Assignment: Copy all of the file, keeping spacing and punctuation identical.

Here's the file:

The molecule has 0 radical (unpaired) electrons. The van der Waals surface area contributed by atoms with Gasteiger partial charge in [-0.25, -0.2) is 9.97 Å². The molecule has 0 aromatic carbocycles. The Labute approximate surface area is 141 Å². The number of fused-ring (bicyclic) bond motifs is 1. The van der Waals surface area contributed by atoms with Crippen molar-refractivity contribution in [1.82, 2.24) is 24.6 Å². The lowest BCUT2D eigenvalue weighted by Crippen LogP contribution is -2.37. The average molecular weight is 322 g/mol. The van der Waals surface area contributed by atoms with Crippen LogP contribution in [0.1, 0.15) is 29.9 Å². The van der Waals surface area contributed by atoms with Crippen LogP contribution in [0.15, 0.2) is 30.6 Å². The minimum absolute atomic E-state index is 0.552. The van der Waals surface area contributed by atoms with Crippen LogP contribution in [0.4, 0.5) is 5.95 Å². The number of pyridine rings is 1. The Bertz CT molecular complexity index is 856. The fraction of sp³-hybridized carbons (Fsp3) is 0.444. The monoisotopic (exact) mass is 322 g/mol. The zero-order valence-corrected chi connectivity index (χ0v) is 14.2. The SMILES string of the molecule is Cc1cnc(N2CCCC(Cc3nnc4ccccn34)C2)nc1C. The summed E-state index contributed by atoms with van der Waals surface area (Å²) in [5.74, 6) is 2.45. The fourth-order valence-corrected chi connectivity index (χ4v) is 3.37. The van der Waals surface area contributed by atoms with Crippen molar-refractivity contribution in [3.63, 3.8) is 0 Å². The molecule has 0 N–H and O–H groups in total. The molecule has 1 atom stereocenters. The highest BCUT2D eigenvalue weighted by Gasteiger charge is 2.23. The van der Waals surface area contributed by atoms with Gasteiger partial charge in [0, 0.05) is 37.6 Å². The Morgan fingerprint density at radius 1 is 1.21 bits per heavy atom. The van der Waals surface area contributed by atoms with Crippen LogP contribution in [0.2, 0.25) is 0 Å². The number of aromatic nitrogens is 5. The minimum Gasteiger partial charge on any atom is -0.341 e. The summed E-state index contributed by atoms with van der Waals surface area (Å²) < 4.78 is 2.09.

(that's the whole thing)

The molecule has 0 radical (unpaired) electrons. The van der Waals surface area contributed by atoms with Gasteiger partial charge in [-0.25, -0.2) is 9.97 Å². The molecule has 0 aromatic carbocycles. The Labute approximate surface area is 141 Å². The number of fused-ring (bicyclic) bond motifs is 1. The van der Waals surface area contributed by atoms with Crippen molar-refractivity contribution in [1.82, 2.24) is 24.6 Å². The lowest BCUT2D eigenvalue weighted by Crippen LogP contribution is -2.37. The average molecular weight is 322 g/mol. The van der Waals surface area contributed by atoms with Crippen LogP contribution in [0.1, 0.15) is 29.9 Å². The van der Waals surface area contributed by atoms with Crippen LogP contribution in [0.15, 0.2) is 30.6 Å². The minimum absolute atomic E-state index is 0.552. The van der Waals surface area contributed by atoms with Crippen LogP contribution in [0.4, 0.5) is 5.95 Å². The number of pyridine rings is 1. The Bertz CT molecular complexity index is 856. The fraction of sp³-hybridized carbons (Fsp3) is 0.444. The monoisotopic (exact) mass is 322 g/mol. The zero-order valence-corrected chi connectivity index (χ0v) is 14.2. The SMILES string of the molecule is Cc1cnc(N2CCCC(Cc3nnc4ccccn34)C2)nc1C. The summed E-state index contributed by atoms with van der Waals surface area (Å²) in [5.74, 6) is 2.45. The fourth-order valence-corrected chi connectivity index (χ4v) is 3.37. The van der Waals surface area contributed by atoms with Crippen molar-refractivity contribution in [3.63, 3.8) is 0 Å². The molecule has 0 N–H and O–H groups in total. The molecule has 1 atom stereocenters. The highest BCUT2D eigenvalue weighted by Gasteiger charge is 2.23. The van der Waals surface area contributed by atoms with Gasteiger partial charge in [0, 0.05) is 37.6 Å². The Morgan fingerprint density at radius 1 is 1.21 bits per heavy atom. The van der Waals surface area contributed by atoms with Crippen LogP contribution in [0.2, 0.25) is 0 Å². The number of aromatic nitrogens is 5. The minimum Gasteiger partial charge on any atom is -0.341 e. The summed E-state index contributed by atoms with van der Waals surface area (Å²) < 4.78 is 2.09.